I've come to realize that popularity means absolutely nothing in the music scene. I've watched the most popular bands perform the poorest of sets, while some of the most unknown bands sing with amounts of passion and heart that popular bands only wish they could. One of those unknown bands has managed to swing a deal with a relatively popular label and is definitely going to be one of the next most-talked about bands in the scene.
Go Forth is a five-piece melodic hardcore band from Auburn, NY., who just recently signed with We Are Triumphant to release their debut full length, Mindful. The eight track, 26-minute release is not quite a full length, in my mind, yet it's a bit longer than a typical EP; it's somewhere in between, I guess.
The opening track, "Le Mans," starts off with some chillingly melodic vocals performed by Max Gouldner – whose voice has an extreme similarity to Chadwick Johnson (Hundredth). If it's not apparent by the first couple minutes of the first track, this release is the epitome of melodic hardcore. Ranging from the riffs to the vocals, Go Forth embodies everything that one would expect and hope a melodic hardcore band to be. With positive to positively negative lyrics, Go Forth harnesses their inner Hundredth, and even some older For The Fallen Dreams influence can be heard on some tracks.
One of my concerns with Mindful is that some of the tracks ("Le Mans" and "Truly") – while performed great – seem to drag on after the first few minutes. I've never been a big fan of longer songs, especially in the hardcore genre. I tend to enjoy more songs with less track time. I also found that Go Forth is one of those bands that puts an interlude near the very end of their album. I have never understood why bands do this, yet it happens quite often. I thought the point of an interlude was to set a tone or an atmosphere for the release then continue with the rest of the tracks, not throw it in as the second last "track" for a minute then continue with the final song. It would make sense if it was used as an outro or near the middle of the release, but its placement seems totally irrelevant to me and I found no use for it where it was put.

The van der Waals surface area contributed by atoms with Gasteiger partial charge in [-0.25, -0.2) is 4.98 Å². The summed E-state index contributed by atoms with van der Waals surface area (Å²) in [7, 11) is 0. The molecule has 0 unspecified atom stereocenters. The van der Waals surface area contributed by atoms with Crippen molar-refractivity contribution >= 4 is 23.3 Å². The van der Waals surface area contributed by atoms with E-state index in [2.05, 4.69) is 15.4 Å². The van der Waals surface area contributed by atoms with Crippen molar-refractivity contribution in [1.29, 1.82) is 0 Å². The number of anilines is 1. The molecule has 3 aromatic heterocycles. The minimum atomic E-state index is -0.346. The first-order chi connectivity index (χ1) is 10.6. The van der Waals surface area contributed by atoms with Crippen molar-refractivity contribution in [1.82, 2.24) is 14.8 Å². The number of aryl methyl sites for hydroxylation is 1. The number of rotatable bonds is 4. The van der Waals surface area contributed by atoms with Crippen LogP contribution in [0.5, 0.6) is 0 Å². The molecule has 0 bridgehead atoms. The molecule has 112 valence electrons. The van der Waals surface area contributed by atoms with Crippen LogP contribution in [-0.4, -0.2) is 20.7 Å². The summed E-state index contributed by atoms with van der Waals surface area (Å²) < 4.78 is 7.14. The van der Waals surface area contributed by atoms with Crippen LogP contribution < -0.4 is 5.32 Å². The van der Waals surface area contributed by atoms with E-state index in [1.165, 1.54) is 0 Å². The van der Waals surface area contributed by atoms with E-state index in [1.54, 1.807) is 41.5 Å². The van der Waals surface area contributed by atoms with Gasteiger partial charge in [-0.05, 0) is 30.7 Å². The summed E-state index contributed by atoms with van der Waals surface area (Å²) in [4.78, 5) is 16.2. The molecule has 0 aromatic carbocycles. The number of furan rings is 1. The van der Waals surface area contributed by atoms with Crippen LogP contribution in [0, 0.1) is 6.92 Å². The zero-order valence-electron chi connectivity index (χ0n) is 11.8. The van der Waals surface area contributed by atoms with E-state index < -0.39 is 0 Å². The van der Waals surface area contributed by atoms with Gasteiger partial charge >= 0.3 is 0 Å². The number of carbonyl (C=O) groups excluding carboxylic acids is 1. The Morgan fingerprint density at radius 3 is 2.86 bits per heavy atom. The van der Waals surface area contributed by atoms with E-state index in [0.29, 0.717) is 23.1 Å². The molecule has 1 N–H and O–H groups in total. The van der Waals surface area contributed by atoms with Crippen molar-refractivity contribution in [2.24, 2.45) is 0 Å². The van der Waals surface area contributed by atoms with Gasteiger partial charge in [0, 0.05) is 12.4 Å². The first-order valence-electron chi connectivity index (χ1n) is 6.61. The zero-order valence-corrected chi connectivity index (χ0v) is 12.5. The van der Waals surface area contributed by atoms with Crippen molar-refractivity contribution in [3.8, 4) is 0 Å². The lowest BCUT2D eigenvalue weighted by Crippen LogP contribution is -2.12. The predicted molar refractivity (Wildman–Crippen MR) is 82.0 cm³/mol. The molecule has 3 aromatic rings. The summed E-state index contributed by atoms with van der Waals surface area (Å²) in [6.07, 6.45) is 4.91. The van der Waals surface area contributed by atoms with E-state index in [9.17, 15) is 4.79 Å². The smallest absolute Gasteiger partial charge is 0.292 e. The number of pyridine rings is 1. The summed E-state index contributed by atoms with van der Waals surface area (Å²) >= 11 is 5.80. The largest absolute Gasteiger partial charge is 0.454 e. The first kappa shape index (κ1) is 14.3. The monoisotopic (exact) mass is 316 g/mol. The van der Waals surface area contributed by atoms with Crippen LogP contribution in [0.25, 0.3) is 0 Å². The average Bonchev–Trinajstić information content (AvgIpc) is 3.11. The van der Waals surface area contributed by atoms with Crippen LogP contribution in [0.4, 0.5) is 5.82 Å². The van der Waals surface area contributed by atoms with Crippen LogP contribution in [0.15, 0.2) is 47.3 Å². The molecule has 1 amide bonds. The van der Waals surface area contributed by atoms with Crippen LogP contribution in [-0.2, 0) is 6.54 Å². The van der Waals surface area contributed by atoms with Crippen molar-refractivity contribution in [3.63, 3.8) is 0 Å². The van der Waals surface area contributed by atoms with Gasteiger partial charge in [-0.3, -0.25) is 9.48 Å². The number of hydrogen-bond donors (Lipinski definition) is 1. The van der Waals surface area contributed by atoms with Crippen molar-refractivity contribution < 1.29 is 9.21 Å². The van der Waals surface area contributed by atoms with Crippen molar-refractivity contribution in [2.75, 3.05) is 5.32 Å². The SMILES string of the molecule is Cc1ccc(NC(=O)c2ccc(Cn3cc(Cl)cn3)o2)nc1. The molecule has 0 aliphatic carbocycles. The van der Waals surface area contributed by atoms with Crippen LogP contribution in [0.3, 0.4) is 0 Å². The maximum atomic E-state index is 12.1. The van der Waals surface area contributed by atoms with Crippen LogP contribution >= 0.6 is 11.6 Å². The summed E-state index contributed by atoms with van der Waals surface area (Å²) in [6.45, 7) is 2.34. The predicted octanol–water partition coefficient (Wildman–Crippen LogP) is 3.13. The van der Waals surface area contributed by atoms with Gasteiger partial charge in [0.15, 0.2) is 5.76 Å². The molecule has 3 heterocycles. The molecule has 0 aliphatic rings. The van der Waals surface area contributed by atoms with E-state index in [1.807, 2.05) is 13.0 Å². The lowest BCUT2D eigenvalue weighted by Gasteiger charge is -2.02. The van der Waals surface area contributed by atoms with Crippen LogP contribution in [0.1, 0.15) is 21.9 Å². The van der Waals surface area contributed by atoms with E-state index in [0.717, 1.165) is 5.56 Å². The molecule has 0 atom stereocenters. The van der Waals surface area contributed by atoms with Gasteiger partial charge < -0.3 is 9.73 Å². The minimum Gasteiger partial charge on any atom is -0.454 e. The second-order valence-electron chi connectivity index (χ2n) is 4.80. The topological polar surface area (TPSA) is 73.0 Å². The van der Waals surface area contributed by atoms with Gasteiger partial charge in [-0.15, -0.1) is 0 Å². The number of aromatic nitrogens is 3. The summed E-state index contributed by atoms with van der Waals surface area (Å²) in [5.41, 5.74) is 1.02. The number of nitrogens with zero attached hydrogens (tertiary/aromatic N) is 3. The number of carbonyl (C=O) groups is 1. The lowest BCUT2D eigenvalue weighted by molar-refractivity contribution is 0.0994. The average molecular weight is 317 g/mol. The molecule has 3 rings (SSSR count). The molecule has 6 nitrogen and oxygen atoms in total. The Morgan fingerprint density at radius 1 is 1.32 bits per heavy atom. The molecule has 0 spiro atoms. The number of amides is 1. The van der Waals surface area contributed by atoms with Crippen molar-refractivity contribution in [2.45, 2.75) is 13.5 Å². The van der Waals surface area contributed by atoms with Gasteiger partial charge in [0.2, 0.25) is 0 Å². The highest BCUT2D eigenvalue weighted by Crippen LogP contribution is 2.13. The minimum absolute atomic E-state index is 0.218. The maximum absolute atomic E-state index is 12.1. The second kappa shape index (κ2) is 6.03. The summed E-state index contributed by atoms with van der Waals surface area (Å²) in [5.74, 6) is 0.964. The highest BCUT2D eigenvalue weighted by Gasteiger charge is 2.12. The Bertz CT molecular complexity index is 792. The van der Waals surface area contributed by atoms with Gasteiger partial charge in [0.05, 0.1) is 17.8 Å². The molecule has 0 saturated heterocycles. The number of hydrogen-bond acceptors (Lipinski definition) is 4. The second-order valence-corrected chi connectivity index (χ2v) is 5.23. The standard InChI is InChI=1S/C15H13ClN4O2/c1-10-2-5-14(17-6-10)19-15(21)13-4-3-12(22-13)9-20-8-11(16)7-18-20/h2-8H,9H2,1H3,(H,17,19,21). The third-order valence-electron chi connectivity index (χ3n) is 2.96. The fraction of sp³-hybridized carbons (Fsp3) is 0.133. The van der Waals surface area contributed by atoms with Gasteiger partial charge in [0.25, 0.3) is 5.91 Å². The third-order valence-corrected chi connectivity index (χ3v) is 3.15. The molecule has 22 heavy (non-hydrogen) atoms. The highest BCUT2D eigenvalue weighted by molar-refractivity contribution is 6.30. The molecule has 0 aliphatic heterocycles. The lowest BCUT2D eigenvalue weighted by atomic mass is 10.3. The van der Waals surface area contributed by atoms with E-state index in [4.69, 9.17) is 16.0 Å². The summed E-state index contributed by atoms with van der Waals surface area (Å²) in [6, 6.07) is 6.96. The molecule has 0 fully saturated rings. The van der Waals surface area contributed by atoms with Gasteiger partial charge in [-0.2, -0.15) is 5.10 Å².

Besides the tiny infractions, I felt the release was composed brilliantly and had every single element that a melodic hardcore album should contain: passion, heart, true grit and emotion. I haven't dug a melodic hardcore album this much since Landscapes dropped Life Gone Wrong. Granted Go Forth continues on the path they've shown thus far, the band truly has what it takes to storm into the melodic hardcore scene and be on top with bands like Counterparts, Hundredth, It Prevails and Landscapes.